Robert Frost – Fire and Ice

Some say the world will end in fire,
From what I've tasted of desire
Robert Frost contrasts fire and ice in such a way, that the reader is left to believe he is speaking of emotions.Desire, when describing love, is such an emotion that a person is left to crave the mere being and soul of another person.It is the sheer appetite to taste that other individual that makes the passion of desire so powerful.Desire is easily compared to fire in the same way that a fire burns intensely, and is easily ignited, so is desire a distinction to the combustion of obsession.
Hatred, the most intense emotion known to describe the extreme aversion felt by man for another being is compared to ice.Ice is the powerful reaction that occurs at extreme temperatures and turns any liquid substance into a solid. Both hatred and ice produce a result so extreme that the destruction of the world does not seem such a tragedy in their wake.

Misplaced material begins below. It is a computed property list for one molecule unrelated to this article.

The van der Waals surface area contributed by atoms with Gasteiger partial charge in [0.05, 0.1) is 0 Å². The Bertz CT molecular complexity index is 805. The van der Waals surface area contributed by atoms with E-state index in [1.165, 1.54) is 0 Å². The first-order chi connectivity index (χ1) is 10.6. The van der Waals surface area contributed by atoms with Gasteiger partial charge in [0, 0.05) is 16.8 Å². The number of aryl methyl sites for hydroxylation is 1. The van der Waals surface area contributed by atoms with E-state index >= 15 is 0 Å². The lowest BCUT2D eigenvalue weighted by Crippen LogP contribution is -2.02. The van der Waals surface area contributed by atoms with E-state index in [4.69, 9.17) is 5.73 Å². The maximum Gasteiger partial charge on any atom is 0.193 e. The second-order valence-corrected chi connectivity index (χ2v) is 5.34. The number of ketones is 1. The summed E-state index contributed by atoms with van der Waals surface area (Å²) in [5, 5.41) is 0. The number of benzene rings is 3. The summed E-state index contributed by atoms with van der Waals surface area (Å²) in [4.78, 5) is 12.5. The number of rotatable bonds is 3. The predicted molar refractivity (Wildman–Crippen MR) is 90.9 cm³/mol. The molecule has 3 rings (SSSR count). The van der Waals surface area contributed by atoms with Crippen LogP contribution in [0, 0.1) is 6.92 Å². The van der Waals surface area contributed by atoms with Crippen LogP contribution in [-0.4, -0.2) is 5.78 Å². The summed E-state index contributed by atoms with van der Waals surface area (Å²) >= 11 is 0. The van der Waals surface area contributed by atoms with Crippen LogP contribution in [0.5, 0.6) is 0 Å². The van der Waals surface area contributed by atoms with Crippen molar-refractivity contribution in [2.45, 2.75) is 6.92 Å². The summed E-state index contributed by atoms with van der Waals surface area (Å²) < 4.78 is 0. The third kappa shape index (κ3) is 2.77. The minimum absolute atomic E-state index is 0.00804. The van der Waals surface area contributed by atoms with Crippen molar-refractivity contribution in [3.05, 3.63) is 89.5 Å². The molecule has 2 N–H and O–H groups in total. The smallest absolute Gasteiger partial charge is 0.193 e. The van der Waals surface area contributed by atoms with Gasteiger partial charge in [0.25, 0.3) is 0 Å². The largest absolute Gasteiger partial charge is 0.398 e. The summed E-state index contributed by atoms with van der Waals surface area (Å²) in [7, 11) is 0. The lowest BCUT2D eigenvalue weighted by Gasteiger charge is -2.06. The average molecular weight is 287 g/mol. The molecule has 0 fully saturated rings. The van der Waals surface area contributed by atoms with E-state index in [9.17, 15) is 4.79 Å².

To distinguish desire and fire against hatred and ice show two extremes contrasted with two emotions. Robert Frost easily takes hold of the reader and throws them into another place.A place of intense emotion, both scorn and obsession, and the sensation of heat and cold.Places were the force of destruction and the fruit of life can obliterate one another.The poem breathes the essence of creation and devastation.
Frost, a mastermind with words, can take a simple feeling, sentence, and phrase and transform such an idea as to take the reader from the book to the fantasia in his mind.Fire and ice displays the emotions felt and the literal forms of those emotions.


I'm Sandulf

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